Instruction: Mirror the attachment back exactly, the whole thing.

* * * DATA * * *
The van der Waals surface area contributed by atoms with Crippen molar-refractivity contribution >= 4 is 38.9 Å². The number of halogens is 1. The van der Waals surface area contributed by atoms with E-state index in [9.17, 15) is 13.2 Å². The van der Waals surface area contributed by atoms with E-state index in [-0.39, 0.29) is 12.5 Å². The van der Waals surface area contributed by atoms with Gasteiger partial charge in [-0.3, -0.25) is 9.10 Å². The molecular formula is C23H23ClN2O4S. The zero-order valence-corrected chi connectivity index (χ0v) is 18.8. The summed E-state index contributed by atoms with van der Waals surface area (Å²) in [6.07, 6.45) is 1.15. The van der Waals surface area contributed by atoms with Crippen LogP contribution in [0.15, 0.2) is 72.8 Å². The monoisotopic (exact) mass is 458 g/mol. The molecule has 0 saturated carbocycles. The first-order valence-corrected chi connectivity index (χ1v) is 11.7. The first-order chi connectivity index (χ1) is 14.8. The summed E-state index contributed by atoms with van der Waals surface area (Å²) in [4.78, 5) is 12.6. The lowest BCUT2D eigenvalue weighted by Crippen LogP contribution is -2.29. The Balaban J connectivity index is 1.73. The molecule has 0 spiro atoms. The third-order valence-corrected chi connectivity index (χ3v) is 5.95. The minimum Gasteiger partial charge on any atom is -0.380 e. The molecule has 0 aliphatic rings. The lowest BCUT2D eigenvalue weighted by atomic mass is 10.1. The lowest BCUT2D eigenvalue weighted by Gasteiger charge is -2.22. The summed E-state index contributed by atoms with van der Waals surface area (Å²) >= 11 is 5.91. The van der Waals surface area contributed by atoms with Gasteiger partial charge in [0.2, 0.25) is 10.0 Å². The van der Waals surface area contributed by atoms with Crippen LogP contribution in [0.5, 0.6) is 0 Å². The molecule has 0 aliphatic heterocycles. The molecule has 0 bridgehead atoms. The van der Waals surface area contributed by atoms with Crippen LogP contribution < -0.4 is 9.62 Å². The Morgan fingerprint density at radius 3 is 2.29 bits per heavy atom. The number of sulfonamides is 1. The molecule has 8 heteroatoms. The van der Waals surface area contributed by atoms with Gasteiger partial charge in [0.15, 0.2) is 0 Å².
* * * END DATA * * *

The van der Waals surface area contributed by atoms with Crippen molar-refractivity contribution >= 4 is 38.9 Å². The number of halogens is 1. The van der Waals surface area contributed by atoms with E-state index in [9.17, 15) is 13.2 Å². The van der Waals surface area contributed by atoms with E-state index in [-0.39, 0.29) is 12.5 Å². The van der Waals surface area contributed by atoms with Gasteiger partial charge in [-0.3, -0.25) is 9.10 Å². The molecular formula is C23H23ClN2O4S. The zero-order valence-corrected chi connectivity index (χ0v) is 18.8. The summed E-state index contributed by atoms with van der Waals surface area (Å²) in [6.07, 6.45) is 1.15. The van der Waals surface area contributed by atoms with Crippen LogP contribution in [0.15, 0.2) is 72.8 Å². The monoisotopic (exact) mass is 458 g/mol. The molecule has 0 saturated carbocycles. The first-order valence-corrected chi connectivity index (χ1v) is 11.7. The first-order chi connectivity index (χ1) is 14.8. The summed E-state index contributed by atoms with van der Waals surface area (Å²) in [4.78, 5) is 12.6. The lowest BCUT2D eigenvalue weighted by Crippen LogP contribution is -2.29. The Balaban J connectivity index is 1.73. The molecule has 0 spiro atoms. The third-order valence-corrected chi connectivity index (χ3v) is 5.95. The minimum Gasteiger partial charge on any atom is -0.380 e. The molecule has 0 aliphatic rings. The lowest BCUT2D eigenvalue weighted by atomic mass is 10.1. The lowest BCUT2D eigenvalue weighted by Gasteiger charge is -2.22. The summed E-state index contributed by atoms with van der Waals surface area (Å²) >= 11 is 5.91. The van der Waals surface area contributed by atoms with Gasteiger partial charge in [0.2, 0.25) is 10.0 Å². The van der Waals surface area contributed by atoms with Crippen LogP contribution in [0.5, 0.6) is 0 Å². The molecule has 0 aliphatic heterocycles. The molecule has 0 bridgehead atoms. The van der Waals surface area contributed by atoms with Crippen LogP contribution < -0.4 is 9.62 Å². The Morgan fingerprint density at radius 3 is 2.29 bits per heavy atom. The number of sulfonamides is 1. The molecule has 8 heteroatoms. The van der Waals surface area contributed by atoms with Gasteiger partial charge in [0.15, 0.2) is 0 Å².